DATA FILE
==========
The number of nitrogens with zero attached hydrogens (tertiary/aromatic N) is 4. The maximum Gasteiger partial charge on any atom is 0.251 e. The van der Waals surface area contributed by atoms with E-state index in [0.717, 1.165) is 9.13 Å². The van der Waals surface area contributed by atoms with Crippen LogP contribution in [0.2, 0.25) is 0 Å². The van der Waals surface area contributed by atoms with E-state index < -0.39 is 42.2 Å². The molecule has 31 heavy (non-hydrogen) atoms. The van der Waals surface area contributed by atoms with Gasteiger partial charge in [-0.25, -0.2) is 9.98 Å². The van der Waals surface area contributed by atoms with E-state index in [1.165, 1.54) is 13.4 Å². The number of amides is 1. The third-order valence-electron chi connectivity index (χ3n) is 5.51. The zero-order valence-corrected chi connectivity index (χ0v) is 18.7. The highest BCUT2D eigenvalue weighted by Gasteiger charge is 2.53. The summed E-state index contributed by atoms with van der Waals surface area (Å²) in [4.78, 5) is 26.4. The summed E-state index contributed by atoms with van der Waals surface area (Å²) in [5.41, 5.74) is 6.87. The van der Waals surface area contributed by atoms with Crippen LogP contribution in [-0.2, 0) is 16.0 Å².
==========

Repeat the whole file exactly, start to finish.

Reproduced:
The number of nitrogens with zero attached hydrogens (tertiary/aromatic N) is 4. The maximum Gasteiger partial charge on any atom is 0.251 e. The van der Waals surface area contributed by atoms with E-state index in [0.717, 1.165) is 9.13 Å². The van der Waals surface area contributed by atoms with Crippen LogP contribution in [0.2, 0.25) is 0 Å². The van der Waals surface area contributed by atoms with E-state index < -0.39 is 42.2 Å². The molecule has 31 heavy (non-hydrogen) atoms. The van der Waals surface area contributed by atoms with Gasteiger partial charge in [-0.25, -0.2) is 9.98 Å². The van der Waals surface area contributed by atoms with E-state index in [1.165, 1.54) is 13.4 Å². The number of amides is 1. The third-order valence-electron chi connectivity index (χ3n) is 5.51. The zero-order valence-corrected chi connectivity index (χ0v) is 18.7. The highest BCUT2D eigenvalue weighted by Gasteiger charge is 2.53. The summed E-state index contributed by atoms with van der Waals surface area (Å²) in [4.78, 5) is 26.4. The summed E-state index contributed by atoms with van der Waals surface area (Å²) in [5.41, 5.74) is 6.87. The van der Waals surface area contributed by atoms with Crippen LogP contribution in [-0.2, 0) is 16.0 Å².